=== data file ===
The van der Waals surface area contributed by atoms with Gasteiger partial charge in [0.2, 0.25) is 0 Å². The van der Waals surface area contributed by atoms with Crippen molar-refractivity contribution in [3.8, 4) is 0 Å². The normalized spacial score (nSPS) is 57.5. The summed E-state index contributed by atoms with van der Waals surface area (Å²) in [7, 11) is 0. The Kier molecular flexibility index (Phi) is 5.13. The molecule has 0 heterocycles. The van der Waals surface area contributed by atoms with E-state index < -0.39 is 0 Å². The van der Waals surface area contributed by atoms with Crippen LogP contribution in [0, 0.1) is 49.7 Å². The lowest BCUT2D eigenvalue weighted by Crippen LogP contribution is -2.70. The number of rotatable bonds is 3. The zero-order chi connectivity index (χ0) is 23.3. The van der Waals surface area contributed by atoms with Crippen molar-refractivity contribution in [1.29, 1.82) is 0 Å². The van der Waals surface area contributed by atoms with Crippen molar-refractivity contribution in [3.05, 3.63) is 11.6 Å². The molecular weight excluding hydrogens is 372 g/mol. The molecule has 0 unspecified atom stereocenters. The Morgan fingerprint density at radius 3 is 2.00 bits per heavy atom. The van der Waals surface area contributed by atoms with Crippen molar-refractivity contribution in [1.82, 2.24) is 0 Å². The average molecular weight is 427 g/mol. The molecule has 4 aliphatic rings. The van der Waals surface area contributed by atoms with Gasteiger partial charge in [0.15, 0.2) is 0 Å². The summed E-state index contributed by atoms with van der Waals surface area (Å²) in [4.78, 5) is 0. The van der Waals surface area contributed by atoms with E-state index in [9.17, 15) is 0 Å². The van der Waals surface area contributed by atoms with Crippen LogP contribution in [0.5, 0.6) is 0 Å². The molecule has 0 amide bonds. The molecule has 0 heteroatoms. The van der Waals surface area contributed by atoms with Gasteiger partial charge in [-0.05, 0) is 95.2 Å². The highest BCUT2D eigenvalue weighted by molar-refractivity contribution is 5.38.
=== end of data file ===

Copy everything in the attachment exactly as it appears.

The van der Waals surface area contributed by atoms with Gasteiger partial charge in [0.2, 0.25) is 0 Å². The van der Waals surface area contributed by atoms with Crippen molar-refractivity contribution in [3.8, 4) is 0 Å². The normalized spacial score (nSPS) is 57.5. The summed E-state index contributed by atoms with van der Waals surface area (Å²) in [7, 11) is 0. The Kier molecular flexibility index (Phi) is 5.13. The molecule has 0 heterocycles. The van der Waals surface area contributed by atoms with E-state index < -0.39 is 0 Å². The van der Waals surface area contributed by atoms with Crippen LogP contribution in [0, 0.1) is 49.7 Å². The lowest BCUT2D eigenvalue weighted by Crippen LogP contribution is -2.70. The number of rotatable bonds is 3. The zero-order chi connectivity index (χ0) is 23.3. The van der Waals surface area contributed by atoms with Crippen molar-refractivity contribution in [1.29, 1.82) is 0 Å². The van der Waals surface area contributed by atoms with Crippen molar-refractivity contribution in [3.05, 3.63) is 11.6 Å². The molecular weight excluding hydrogens is 372 g/mol. The molecule has 0 unspecified atom stereocenters. The Morgan fingerprint density at radius 3 is 2.00 bits per heavy atom. The van der Waals surface area contributed by atoms with Crippen molar-refractivity contribution in [1.82, 2.24) is 0 Å². The average molecular weight is 427 g/mol. The molecule has 4 aliphatic rings. The van der Waals surface area contributed by atoms with Gasteiger partial charge in [0.15, 0.2) is 0 Å². The summed E-state index contributed by atoms with van der Waals surface area (Å²) in [4.78, 5) is 0. The van der Waals surface area contributed by atoms with E-state index in [9.17, 15) is 0 Å². The van der Waals surface area contributed by atoms with Crippen LogP contribution in [0.5, 0.6) is 0 Å². The molecule has 0 amide bonds. The molecule has 0 heteroatoms. The van der Waals surface area contributed by atoms with Gasteiger partial charge in [-0.05, 0) is 95.2 Å². The highest BCUT2D eigenvalue weighted by molar-refractivity contribution is 5.38.